Inarguably, the most interesting response from the survey was to the final question around the need for AI technology to be regulated to reduce risks it might pose. Although technologically disastrous market events and the rise of fintechs has somewhat altered opinion on the issue in recent years, innovation in financial services is not traditionally viewed through a regulatory lens—at least not by default.
This is certainly not the opinion held by senior executives in the fintech community, who tend to view financial regulation as an impediment to recruiting the best tech talent, who often bring a libertarian perspective to their teams and to the work, and who can examine some of the world’s game-changing fintech and rightly conclude that “it was invented and thrived because the approach was ‘hands-off.” This is not the case with AI.
Over half of respondents said the technology should be “strictly vetted” by regulators, more than twice the number that said it should not (24.1 percent). Upon instant reaction, for an industry that has tirelessly coped with ever‑deepening regulation for a decade, this is surprising.
However, considering the knowledge deficit regarding AI, perhaps it is not. Firms today simply aren’t willing to assume new risks—even technological risks—where they lack domain expertise to lean upon. They see that the US Securities and Exchange Commission and its Division of Economic and Risk Analysis has frequently made waves in the past couple years, discussing turning its own new machine-readable reporting and machine-learning investments into market surveillance, for example.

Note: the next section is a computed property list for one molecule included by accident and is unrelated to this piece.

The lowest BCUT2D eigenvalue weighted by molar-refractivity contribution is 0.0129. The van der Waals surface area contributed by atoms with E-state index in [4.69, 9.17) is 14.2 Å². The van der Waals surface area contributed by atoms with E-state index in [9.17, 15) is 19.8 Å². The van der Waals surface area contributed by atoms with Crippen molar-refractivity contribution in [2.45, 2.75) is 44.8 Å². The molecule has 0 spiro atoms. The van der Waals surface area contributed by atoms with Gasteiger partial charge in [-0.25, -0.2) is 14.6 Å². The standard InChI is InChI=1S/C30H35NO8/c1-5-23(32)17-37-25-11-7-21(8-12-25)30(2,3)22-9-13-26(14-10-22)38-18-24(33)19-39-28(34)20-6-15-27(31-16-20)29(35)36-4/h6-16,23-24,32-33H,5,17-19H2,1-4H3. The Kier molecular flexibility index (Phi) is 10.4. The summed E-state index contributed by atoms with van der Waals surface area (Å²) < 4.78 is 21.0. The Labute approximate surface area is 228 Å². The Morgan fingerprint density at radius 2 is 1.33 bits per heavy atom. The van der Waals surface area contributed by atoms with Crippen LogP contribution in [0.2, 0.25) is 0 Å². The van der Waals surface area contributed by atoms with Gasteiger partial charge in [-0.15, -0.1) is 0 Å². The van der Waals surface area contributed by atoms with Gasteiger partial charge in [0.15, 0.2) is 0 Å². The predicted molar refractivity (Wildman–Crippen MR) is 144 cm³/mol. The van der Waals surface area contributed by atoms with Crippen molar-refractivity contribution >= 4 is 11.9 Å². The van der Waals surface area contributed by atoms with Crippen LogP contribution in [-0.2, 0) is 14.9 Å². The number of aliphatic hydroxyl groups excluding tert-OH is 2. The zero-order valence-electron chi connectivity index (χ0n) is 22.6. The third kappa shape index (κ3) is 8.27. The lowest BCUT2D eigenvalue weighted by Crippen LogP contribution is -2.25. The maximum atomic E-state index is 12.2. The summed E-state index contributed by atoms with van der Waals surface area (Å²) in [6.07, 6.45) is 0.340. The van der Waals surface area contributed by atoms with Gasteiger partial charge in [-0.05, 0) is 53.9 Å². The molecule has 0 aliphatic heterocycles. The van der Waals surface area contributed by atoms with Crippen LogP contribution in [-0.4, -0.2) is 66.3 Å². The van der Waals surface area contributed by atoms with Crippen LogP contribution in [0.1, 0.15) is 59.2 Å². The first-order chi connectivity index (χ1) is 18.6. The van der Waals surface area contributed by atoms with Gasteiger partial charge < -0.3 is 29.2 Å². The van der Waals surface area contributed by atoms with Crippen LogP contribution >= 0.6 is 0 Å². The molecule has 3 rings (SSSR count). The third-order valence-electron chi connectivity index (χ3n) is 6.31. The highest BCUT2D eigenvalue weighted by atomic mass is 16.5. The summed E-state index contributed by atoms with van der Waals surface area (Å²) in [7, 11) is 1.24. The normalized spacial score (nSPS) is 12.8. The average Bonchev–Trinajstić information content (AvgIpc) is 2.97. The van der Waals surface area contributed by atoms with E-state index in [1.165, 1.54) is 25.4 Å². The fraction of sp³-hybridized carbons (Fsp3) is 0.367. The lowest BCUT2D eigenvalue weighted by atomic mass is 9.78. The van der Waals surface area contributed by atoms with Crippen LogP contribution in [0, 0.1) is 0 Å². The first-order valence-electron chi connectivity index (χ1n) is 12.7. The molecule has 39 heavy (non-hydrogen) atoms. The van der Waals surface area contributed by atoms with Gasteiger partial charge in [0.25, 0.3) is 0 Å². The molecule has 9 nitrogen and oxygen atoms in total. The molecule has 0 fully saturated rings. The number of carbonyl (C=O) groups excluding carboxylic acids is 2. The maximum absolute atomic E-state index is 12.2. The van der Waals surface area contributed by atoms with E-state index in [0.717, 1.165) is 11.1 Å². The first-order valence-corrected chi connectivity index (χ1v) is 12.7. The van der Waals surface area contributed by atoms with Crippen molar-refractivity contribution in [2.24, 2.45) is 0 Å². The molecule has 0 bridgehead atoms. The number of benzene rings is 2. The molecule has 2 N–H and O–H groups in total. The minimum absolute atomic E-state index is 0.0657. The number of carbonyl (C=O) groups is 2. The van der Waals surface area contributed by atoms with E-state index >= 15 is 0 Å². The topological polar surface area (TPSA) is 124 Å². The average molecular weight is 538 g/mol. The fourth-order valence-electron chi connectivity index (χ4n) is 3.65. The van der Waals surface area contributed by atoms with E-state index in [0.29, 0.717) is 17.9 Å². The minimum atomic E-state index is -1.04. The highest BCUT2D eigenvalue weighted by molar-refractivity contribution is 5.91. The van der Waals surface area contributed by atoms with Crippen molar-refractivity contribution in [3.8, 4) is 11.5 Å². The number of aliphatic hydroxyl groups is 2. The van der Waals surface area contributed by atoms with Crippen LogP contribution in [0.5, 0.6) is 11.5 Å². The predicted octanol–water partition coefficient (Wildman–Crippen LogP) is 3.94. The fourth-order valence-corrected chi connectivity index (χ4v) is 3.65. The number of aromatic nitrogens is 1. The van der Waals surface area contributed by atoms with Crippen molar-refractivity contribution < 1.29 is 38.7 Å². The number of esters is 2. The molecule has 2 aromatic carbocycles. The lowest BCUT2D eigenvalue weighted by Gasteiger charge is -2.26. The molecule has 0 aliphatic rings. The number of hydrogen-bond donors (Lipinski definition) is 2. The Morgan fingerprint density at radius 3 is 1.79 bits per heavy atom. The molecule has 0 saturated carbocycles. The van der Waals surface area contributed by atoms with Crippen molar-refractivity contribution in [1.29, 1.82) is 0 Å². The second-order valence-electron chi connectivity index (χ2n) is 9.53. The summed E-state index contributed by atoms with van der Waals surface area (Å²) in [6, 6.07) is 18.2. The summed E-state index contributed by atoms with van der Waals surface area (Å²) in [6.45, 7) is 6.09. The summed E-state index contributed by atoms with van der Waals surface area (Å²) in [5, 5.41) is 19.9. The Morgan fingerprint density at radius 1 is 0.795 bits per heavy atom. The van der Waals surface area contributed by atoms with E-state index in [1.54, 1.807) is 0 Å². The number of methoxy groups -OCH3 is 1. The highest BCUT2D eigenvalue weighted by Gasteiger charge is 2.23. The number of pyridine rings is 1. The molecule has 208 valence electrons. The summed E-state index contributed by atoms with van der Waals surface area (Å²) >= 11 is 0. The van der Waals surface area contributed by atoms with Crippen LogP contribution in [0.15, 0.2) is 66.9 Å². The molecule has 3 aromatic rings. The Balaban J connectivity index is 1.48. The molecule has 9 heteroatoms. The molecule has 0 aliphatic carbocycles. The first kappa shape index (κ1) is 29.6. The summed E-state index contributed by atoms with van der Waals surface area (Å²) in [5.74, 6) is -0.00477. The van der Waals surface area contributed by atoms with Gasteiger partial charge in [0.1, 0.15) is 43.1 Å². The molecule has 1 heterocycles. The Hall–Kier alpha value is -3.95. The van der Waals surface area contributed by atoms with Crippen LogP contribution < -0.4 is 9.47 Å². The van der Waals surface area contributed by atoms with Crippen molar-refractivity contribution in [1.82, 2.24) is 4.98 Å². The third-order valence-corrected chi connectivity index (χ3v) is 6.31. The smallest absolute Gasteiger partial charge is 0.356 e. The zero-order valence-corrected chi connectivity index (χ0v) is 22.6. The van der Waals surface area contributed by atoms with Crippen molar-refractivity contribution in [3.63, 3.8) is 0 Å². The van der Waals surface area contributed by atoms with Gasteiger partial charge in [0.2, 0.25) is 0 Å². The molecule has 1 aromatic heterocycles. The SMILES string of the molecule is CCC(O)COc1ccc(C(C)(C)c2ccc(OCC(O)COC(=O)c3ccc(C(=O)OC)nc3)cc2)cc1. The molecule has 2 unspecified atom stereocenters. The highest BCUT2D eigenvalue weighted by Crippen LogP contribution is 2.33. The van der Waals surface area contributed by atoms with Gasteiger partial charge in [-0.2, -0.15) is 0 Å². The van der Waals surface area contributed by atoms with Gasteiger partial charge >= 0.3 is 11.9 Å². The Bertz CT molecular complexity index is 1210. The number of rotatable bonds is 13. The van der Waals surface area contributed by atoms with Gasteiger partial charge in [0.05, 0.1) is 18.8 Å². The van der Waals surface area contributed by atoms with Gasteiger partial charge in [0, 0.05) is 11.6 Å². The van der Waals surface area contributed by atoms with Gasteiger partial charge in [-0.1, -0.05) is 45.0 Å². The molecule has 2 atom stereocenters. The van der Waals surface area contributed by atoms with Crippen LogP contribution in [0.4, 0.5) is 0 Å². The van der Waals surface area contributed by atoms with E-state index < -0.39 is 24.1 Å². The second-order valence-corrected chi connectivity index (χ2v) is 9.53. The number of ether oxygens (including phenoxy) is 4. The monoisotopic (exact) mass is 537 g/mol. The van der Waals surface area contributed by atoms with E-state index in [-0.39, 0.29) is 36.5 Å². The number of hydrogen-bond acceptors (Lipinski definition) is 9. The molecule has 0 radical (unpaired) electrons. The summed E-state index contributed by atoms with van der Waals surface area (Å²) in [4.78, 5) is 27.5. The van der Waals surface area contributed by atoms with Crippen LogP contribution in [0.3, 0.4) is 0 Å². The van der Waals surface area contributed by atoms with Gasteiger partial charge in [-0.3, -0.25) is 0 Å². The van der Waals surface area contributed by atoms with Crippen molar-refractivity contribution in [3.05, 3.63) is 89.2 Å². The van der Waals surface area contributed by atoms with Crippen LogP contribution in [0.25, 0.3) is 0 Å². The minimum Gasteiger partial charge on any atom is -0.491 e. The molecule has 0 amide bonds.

As pointed out by a pair of Sidley Austin attorneys earlier this year for an op-ed in The Hill, there is an acute sense that US-based legislation is piecemeal and inconsistent on what standards, requirements and consequences should be in place to allow AI to operate effectively and what would lead to it running amok. This question extends to the subsets of AI as well—should deep learning be overseen in the same way as bots completing simple tasks or cleansing confidential client data?
To understand the extent to which AI is now fully in the popular consciousness, one needs only to look to some of the world’s most famous scientists and technologists—skeptics such as Elon Musk, Jack Ma, Bill Gates and the late Stephen Hawking, among others—who have colorfully warned of the threat that (strong) AI poses to human civilization.
However revolutionary and beneficial AI may prove to be, it is not merely a technological advancement. It is also a battle for human hearts and minds. Therefore, while many firms are seeking internal credibility for their AI applications, they are also seeking regulatory cover.
Conclusion: Qualified Optimism
With a number of unexpected insights into the evolving relationship between machines and financial services, this research has proven to be a fascinating study into what could be called ‘qualified optimism’ around AI. Much has changed in the six decades since the conception of AI, but some of the original issues remain perfectly crystallized in this new frontier for AI. From considering the suitability of AI and choosing the right technology, to the practical requirements and implications of adoption and the conceptual conundrums we all must now ponder, its influence is here to stay.
Finally, survey participants were asked a simple question: can AI give you an edge?
Nearly 80 percent said yes, although slightly more than half of these admitted they don’t yet know how to achieve this.
In the short life of AI, this has proven to be an age-old problem. But, with each passing year, each foundational step forward and each novel application, that readiness grows closer.